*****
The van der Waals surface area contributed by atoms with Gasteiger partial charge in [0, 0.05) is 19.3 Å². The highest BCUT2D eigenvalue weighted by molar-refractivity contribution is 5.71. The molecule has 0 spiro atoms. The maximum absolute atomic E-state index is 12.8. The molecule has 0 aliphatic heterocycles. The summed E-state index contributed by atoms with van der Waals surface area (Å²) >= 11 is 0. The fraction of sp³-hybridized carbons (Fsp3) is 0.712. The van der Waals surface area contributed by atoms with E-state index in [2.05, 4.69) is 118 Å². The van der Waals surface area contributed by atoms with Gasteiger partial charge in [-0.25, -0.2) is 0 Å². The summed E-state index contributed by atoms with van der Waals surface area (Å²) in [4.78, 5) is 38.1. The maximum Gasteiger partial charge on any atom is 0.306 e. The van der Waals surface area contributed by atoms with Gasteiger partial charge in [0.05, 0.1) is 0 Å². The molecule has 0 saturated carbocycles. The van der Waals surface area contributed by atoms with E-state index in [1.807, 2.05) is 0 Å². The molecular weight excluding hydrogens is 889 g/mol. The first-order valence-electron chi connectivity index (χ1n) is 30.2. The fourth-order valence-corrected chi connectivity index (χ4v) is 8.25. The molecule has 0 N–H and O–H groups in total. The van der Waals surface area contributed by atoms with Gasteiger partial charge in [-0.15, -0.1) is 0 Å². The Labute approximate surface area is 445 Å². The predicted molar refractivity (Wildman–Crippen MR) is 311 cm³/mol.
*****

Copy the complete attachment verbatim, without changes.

The van der Waals surface area contributed by atoms with Gasteiger partial charge in [0, 0.05) is 19.3 Å². The highest BCUT2D eigenvalue weighted by molar-refractivity contribution is 5.71. The molecule has 0 spiro atoms. The maximum absolute atomic E-state index is 12.8. The molecule has 0 aliphatic heterocycles. The summed E-state index contributed by atoms with van der Waals surface area (Å²) >= 11 is 0. The fraction of sp³-hybridized carbons (Fsp3) is 0.712. The van der Waals surface area contributed by atoms with E-state index in [2.05, 4.69) is 118 Å². The van der Waals surface area contributed by atoms with Gasteiger partial charge in [-0.25, -0.2) is 0 Å². The summed E-state index contributed by atoms with van der Waals surface area (Å²) in [4.78, 5) is 38.1. The maximum Gasteiger partial charge on any atom is 0.306 e. The van der Waals surface area contributed by atoms with Gasteiger partial charge in [0.05, 0.1) is 0 Å². The molecule has 0 saturated carbocycles. The van der Waals surface area contributed by atoms with E-state index in [1.807, 2.05) is 0 Å². The molecular weight excluding hydrogens is 889 g/mol. The first-order valence-electron chi connectivity index (χ1n) is 30.2. The fourth-order valence-corrected chi connectivity index (χ4v) is 8.25. The molecule has 0 N–H and O–H groups in total. The van der Waals surface area contributed by atoms with Gasteiger partial charge in [-0.15, -0.1) is 0 Å². The Labute approximate surface area is 445 Å². The predicted molar refractivity (Wildman–Crippen MR) is 311 cm³/mol.